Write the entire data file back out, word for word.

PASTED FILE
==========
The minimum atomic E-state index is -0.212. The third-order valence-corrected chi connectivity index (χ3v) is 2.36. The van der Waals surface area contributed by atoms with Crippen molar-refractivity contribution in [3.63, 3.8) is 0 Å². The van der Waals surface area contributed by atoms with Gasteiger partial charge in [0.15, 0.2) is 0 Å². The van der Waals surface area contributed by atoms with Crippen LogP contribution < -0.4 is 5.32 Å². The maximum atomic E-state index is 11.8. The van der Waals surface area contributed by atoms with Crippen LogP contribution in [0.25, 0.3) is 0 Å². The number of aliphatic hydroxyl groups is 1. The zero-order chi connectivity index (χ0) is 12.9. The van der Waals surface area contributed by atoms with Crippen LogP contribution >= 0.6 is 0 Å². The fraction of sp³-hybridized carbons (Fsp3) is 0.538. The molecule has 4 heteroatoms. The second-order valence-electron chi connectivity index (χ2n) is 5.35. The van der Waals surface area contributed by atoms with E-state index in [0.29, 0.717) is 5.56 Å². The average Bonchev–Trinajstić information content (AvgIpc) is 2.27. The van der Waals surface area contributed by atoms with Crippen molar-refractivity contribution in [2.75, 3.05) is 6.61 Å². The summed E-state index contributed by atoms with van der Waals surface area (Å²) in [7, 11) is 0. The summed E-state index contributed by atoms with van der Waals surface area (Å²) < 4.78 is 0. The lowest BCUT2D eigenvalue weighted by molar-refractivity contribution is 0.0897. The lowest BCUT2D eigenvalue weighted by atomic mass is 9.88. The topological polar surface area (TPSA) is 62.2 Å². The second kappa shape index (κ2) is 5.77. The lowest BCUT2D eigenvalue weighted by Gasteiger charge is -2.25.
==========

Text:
The minimum atomic E-state index is -0.212. The third-order valence-corrected chi connectivity index (χ3v) is 2.36. The van der Waals surface area contributed by atoms with Crippen molar-refractivity contribution in [3.63, 3.8) is 0 Å². The van der Waals surface area contributed by atoms with Gasteiger partial charge in [0.15, 0.2) is 0 Å². The van der Waals surface area contributed by atoms with Crippen LogP contribution < -0.4 is 5.32 Å². The maximum atomic E-state index is 11.8. The van der Waals surface area contributed by atoms with Crippen LogP contribution in [0.25, 0.3) is 0 Å². The number of aliphatic hydroxyl groups is 1. The zero-order chi connectivity index (χ0) is 12.9. The van der Waals surface area contributed by atoms with Crippen LogP contribution >= 0.6 is 0 Å². The fraction of sp³-hybridized carbons (Fsp3) is 0.538. The molecule has 4 heteroatoms. The second-order valence-electron chi connectivity index (χ2n) is 5.35. The van der Waals surface area contributed by atoms with E-state index in [0.29, 0.717) is 5.56 Å². The average Bonchev–Trinajstić information content (AvgIpc) is 2.27. The van der Waals surface area contributed by atoms with Crippen molar-refractivity contribution in [2.75, 3.05) is 6.61 Å². The summed E-state index contributed by atoms with van der Waals surface area (Å²) in [7, 11) is 0. The summed E-state index contributed by atoms with van der Waals surface area (Å²) < 4.78 is 0. The lowest BCUT2D eigenvalue weighted by molar-refractivity contribution is 0.0897. The lowest BCUT2D eigenvalue weighted by atomic mass is 9.88. The topological polar surface area (TPSA) is 62.2 Å². The second kappa shape index (κ2) is 5.77. The lowest BCUT2D eigenvalue weighted by Gasteiger charge is -2.25.